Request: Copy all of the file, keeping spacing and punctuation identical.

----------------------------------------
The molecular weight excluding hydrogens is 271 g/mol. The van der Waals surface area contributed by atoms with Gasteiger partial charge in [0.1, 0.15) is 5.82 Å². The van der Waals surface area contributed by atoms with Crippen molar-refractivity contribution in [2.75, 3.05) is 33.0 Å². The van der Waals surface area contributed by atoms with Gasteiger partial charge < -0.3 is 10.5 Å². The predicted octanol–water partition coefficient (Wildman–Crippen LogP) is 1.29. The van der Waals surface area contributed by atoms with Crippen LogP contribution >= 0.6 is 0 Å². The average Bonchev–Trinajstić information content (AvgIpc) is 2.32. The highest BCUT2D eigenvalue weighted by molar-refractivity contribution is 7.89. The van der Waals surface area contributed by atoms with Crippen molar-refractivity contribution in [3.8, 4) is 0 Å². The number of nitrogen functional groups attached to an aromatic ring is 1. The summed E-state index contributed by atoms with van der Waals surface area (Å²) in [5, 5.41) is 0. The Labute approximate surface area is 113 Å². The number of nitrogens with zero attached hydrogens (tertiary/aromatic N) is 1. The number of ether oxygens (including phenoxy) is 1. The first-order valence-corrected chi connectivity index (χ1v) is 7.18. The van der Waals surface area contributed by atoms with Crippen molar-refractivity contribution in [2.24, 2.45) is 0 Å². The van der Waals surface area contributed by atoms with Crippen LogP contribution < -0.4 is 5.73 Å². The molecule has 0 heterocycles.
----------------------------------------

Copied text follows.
The molecular weight excluding hydrogens is 271 g/mol. The van der Waals surface area contributed by atoms with Gasteiger partial charge in [0.1, 0.15) is 5.82 Å². The van der Waals surface area contributed by atoms with Crippen molar-refractivity contribution in [2.75, 3.05) is 33.0 Å². The van der Waals surface area contributed by atoms with Gasteiger partial charge < -0.3 is 10.5 Å². The predicted octanol–water partition coefficient (Wildman–Crippen LogP) is 1.29. The van der Waals surface area contributed by atoms with Crippen LogP contribution >= 0.6 is 0 Å². The average Bonchev–Trinajstić information content (AvgIpc) is 2.32. The highest BCUT2D eigenvalue weighted by molar-refractivity contribution is 7.89. The van der Waals surface area contributed by atoms with Crippen molar-refractivity contribution in [3.8, 4) is 0 Å². The number of nitrogen functional groups attached to an aromatic ring is 1. The summed E-state index contributed by atoms with van der Waals surface area (Å²) in [5, 5.41) is 0. The Labute approximate surface area is 113 Å². The number of nitrogens with zero attached hydrogens (tertiary/aromatic N) is 1. The number of ether oxygens (including phenoxy) is 1. The first-order valence-corrected chi connectivity index (χ1v) is 7.18. The van der Waals surface area contributed by atoms with Crippen molar-refractivity contribution in [2.24, 2.45) is 0 Å². The van der Waals surface area contributed by atoms with Crippen LogP contribution < -0.4 is 5.73 Å². The molecule has 0 heterocycles.